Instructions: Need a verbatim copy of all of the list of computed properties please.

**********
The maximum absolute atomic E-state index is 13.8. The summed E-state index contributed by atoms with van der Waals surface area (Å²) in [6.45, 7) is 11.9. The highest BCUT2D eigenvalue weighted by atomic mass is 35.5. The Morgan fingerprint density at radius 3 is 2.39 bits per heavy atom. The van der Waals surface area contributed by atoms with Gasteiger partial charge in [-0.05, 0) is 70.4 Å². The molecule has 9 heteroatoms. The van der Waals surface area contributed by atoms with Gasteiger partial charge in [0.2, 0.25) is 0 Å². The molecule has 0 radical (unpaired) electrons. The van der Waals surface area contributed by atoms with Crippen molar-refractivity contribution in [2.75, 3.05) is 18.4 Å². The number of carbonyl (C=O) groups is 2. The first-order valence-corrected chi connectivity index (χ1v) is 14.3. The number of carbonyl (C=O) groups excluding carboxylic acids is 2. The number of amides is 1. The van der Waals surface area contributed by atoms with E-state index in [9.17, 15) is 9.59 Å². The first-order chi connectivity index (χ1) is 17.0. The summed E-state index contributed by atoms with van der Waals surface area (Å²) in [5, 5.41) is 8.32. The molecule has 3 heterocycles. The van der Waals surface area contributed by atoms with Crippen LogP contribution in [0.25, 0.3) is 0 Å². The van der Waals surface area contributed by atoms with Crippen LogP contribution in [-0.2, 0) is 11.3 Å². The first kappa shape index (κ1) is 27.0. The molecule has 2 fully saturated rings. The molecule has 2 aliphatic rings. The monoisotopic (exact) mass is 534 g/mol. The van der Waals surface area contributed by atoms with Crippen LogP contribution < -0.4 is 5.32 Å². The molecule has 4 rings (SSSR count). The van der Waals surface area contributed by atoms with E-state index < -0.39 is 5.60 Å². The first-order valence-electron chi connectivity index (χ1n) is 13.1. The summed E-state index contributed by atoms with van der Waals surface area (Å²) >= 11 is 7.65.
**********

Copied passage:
The maximum absolute atomic E-state index is 13.8. The summed E-state index contributed by atoms with van der Waals surface area (Å²) in [6.45, 7) is 11.9. The highest BCUT2D eigenvalue weighted by atomic mass is 35.5. The Morgan fingerprint density at radius 3 is 2.39 bits per heavy atom. The van der Waals surface area contributed by atoms with Gasteiger partial charge in [-0.05, 0) is 70.4 Å². The molecule has 9 heteroatoms. The van der Waals surface area contributed by atoms with Gasteiger partial charge in [0.2, 0.25) is 0 Å². The molecule has 0 radical (unpaired) electrons. The van der Waals surface area contributed by atoms with Crippen molar-refractivity contribution in [2.75, 3.05) is 18.4 Å². The number of carbonyl (C=O) groups is 2. The first-order valence-corrected chi connectivity index (χ1v) is 14.3. The number of carbonyl (C=O) groups excluding carboxylic acids is 2. The number of amides is 1. The van der Waals surface area contributed by atoms with E-state index in [9.17, 15) is 9.59 Å². The first-order chi connectivity index (χ1) is 17.0. The summed E-state index contributed by atoms with van der Waals surface area (Å²) in [5, 5.41) is 8.32. The molecule has 3 heterocycles. The van der Waals surface area contributed by atoms with Crippen LogP contribution in [0.25, 0.3) is 0 Å². The van der Waals surface area contributed by atoms with Crippen LogP contribution in [-0.2, 0) is 11.3 Å². The first kappa shape index (κ1) is 27.0. The molecule has 2 fully saturated rings. The molecule has 2 aliphatic rings. The monoisotopic (exact) mass is 534 g/mol. The van der Waals surface area contributed by atoms with Crippen LogP contribution < -0.4 is 5.32 Å². The molecule has 4 rings (SSSR count). The van der Waals surface area contributed by atoms with E-state index < -0.39 is 5.60 Å². The first-order valence-electron chi connectivity index (χ1n) is 13.1. The summed E-state index contributed by atoms with van der Waals surface area (Å²) >= 11 is 7.65.